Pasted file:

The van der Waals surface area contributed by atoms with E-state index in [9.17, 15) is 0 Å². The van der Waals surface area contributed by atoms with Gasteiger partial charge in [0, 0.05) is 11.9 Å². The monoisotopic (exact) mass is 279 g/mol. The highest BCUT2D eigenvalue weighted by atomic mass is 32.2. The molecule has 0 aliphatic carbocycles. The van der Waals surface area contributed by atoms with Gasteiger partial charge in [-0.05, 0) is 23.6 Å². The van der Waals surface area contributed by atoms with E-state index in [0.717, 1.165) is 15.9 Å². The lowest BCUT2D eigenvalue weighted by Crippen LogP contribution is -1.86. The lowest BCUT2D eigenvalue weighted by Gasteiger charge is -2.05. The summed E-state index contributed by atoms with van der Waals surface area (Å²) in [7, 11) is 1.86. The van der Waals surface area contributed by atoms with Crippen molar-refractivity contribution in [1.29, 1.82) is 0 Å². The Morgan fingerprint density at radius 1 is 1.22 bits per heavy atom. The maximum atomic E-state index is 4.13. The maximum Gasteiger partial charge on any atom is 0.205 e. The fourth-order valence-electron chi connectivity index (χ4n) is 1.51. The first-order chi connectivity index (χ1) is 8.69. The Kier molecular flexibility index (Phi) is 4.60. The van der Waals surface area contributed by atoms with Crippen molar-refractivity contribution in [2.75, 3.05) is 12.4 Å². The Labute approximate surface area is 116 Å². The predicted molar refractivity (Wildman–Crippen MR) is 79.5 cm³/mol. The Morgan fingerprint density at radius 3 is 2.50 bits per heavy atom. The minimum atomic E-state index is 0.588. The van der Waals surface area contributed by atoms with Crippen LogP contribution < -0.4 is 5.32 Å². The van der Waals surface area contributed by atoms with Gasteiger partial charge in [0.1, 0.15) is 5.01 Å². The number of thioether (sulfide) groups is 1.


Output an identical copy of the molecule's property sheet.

The van der Waals surface area contributed by atoms with E-state index in [9.17, 15) is 0 Å². The van der Waals surface area contributed by atoms with Gasteiger partial charge in [0, 0.05) is 11.9 Å². The monoisotopic (exact) mass is 279 g/mol. The highest BCUT2D eigenvalue weighted by atomic mass is 32.2. The molecule has 0 aliphatic carbocycles. The van der Waals surface area contributed by atoms with Gasteiger partial charge in [-0.05, 0) is 23.6 Å². The van der Waals surface area contributed by atoms with E-state index in [0.717, 1.165) is 15.9 Å². The lowest BCUT2D eigenvalue weighted by Crippen LogP contribution is -1.86. The lowest BCUT2D eigenvalue weighted by Gasteiger charge is -2.05. The summed E-state index contributed by atoms with van der Waals surface area (Å²) in [7, 11) is 1.86. The van der Waals surface area contributed by atoms with Crippen molar-refractivity contribution in [1.29, 1.82) is 0 Å². The Morgan fingerprint density at radius 1 is 1.22 bits per heavy atom. The maximum atomic E-state index is 4.13. The maximum Gasteiger partial charge on any atom is 0.205 e. The fourth-order valence-electron chi connectivity index (χ4n) is 1.51. The first-order chi connectivity index (χ1) is 8.69. The Kier molecular flexibility index (Phi) is 4.60. The van der Waals surface area contributed by atoms with Crippen molar-refractivity contribution in [2.75, 3.05) is 12.4 Å². The Labute approximate surface area is 116 Å². The predicted molar refractivity (Wildman–Crippen MR) is 79.5 cm³/mol. The Morgan fingerprint density at radius 3 is 2.50 bits per heavy atom. The minimum atomic E-state index is 0.588. The van der Waals surface area contributed by atoms with Crippen LogP contribution < -0.4 is 5.32 Å². The van der Waals surface area contributed by atoms with Gasteiger partial charge in [0.1, 0.15) is 5.01 Å². The number of thioether (sulfide) groups is 1.